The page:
Joseph Lai first discovered Chek Jawa’s rich marine biodiversity during a nature walk in the remote easternmost tip of Pulau Ubin in 2001. It was low tide and the intertidal zone was teeming with marine life, not seen anywhere off the main island of Singapore (Tan & Yeo, 2003).
The Nature Society (Singapore) had always taken the lead in lobbying government to conserve nature areas. Chek Jawa was an exception. The society had by then learnt the wisdom of working closely in a non-confrontational way with government. After all, the initial success with Sungei Buloh was followed by a series of proposals being rejected because of media confrontations.
The society “made discreet enquiries at a high level…” and found “that Chek Jawa was slated for land reclamation within a year” (Geh & Sharp, 2008).
The society was not at first seen publicly as being involved (R. Tan, J. Lai, N. Sivasothi, pers. comm.). Furthermore the Conservation Committee declined to participate, for after all it’s strong point was birds, not marine organisms. The society’s Marine Group similarly did not participate. However, many members could not resist getting involved, but in their personal capacity.
Volunteers like Joseph Lai, N. Sivasothi and Ria Tan came forward spontaneously, to help collect, identify and catalogue the organisms. This was followed by a publicity blitz on the internet, an illustrated account in the Asian Geographic (Sivasothi, 2001) and a very successful series of public exhibitions.
Once aware of the rich marine biodiversity, hundreds of people visited the area. These included the then National Development Minister, Mr. Mah Bow Tan. He was visibly impressed and belatedly announced a reprieve for Chek Jawa (Wee & Hale, 2008). And for once the Nature Society was caught with its pants down.
Only then was the society roped in to join the same volunteers and the National Parks Board to implement a sustainable guiding system for the long term. Further volunteers were recruited and provided field training. Chek Jawa remains popular with nature lovers until today.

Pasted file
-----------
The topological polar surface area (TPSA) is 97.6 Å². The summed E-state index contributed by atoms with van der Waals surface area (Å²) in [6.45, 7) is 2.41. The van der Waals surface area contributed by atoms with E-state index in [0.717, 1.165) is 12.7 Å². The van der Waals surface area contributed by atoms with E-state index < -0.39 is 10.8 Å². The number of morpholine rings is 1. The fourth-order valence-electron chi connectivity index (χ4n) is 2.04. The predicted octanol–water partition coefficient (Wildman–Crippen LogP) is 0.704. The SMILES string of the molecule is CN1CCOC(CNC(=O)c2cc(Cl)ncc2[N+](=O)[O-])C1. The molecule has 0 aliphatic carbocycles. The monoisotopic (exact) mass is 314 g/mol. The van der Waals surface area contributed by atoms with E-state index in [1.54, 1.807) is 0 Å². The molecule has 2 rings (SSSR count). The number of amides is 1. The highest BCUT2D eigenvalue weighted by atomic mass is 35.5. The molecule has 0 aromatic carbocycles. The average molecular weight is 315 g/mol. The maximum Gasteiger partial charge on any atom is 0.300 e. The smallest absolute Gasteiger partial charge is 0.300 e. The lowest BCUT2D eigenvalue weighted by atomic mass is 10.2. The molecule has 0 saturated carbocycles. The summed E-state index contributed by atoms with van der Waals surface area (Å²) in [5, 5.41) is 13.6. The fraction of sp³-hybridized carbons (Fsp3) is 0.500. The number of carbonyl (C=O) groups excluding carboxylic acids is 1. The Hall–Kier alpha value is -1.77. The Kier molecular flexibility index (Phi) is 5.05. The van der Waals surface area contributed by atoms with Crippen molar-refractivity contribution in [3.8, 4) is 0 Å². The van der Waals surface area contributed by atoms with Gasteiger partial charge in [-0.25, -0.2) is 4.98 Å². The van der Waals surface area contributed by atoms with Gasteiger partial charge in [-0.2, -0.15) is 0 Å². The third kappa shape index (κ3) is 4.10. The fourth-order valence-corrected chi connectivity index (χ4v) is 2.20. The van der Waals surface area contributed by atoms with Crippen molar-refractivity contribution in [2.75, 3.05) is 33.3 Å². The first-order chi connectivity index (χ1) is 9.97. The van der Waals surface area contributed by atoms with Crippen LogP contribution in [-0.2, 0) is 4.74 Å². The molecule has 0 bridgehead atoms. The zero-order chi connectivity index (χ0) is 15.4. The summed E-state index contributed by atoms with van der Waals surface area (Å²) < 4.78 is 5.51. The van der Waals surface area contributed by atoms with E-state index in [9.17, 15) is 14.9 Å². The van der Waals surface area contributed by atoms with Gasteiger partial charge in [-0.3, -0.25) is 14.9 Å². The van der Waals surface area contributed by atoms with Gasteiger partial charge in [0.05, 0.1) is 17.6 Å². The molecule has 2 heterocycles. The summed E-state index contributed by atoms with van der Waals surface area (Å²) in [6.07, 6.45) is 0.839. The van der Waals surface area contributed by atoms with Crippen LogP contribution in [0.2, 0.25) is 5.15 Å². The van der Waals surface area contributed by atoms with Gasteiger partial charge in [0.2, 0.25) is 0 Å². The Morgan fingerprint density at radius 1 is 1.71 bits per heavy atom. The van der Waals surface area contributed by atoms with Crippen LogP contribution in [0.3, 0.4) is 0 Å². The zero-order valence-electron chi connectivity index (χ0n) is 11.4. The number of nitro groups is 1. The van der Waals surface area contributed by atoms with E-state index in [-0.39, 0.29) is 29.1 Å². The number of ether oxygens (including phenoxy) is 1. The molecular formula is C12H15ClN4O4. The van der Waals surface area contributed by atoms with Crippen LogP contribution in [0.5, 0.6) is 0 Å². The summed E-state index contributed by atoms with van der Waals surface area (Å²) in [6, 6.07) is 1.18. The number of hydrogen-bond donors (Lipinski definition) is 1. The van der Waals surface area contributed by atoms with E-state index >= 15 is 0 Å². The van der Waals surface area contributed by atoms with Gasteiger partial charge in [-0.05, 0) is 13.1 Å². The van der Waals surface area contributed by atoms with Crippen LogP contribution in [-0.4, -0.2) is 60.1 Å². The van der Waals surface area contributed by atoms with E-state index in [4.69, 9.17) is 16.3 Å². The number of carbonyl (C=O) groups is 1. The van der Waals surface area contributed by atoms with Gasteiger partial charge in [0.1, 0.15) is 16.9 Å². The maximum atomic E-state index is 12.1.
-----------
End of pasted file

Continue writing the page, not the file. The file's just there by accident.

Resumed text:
According to Tan (2006/2007): “The reprieve of Chek Jawa … unlike previous successful nature conservation efforts, the credit was not attributed to any one environmental civil society organizations (ECSOs) but to a collective effort between individuals and institutionalized groups.”
2nd April 2017
Secretary, Malayan Nature Society (Singapore Branch) 1978-1990; Founding President, Nature Society (Singapore) 1990-1995
1. Min Geh & Ilsa Sharp (2008). Singapore’s Natural Environment, Past, Present and Future: A Construct of National Identity and Land Use Imperatives. In: T.-C. Wong et al. (ads.), Spatial Planning for a Sustainable Singapore. Springer Science + Business Media B. V. (LINK).
2. Tan, Ria & Allan Yeo (eds.), 2003. Chek Jawa Guidebook. Simply Green, Singapore. 219 pp.
3. Sivasothi, N., 2001. Chek Jawa .– lost forever? Asian Geographic 10 : 12.–25.
4. Tan Peng Ting (2006/2007). “Saving Chek Jawa”: Social capital and networks in nature conservation. An academic exercise submitted in partial fulfilment of the requirements for the degree of Bachelor of Social Science (Honours). Department of Geography, National University of Singapore.
5. Wee, Y.C. & R. Hale, 2008. The Nature Society (Singapore) and the struggle to conserve Singapore’s nature areas. Nature in Singapore 1: 41-49 (PDF).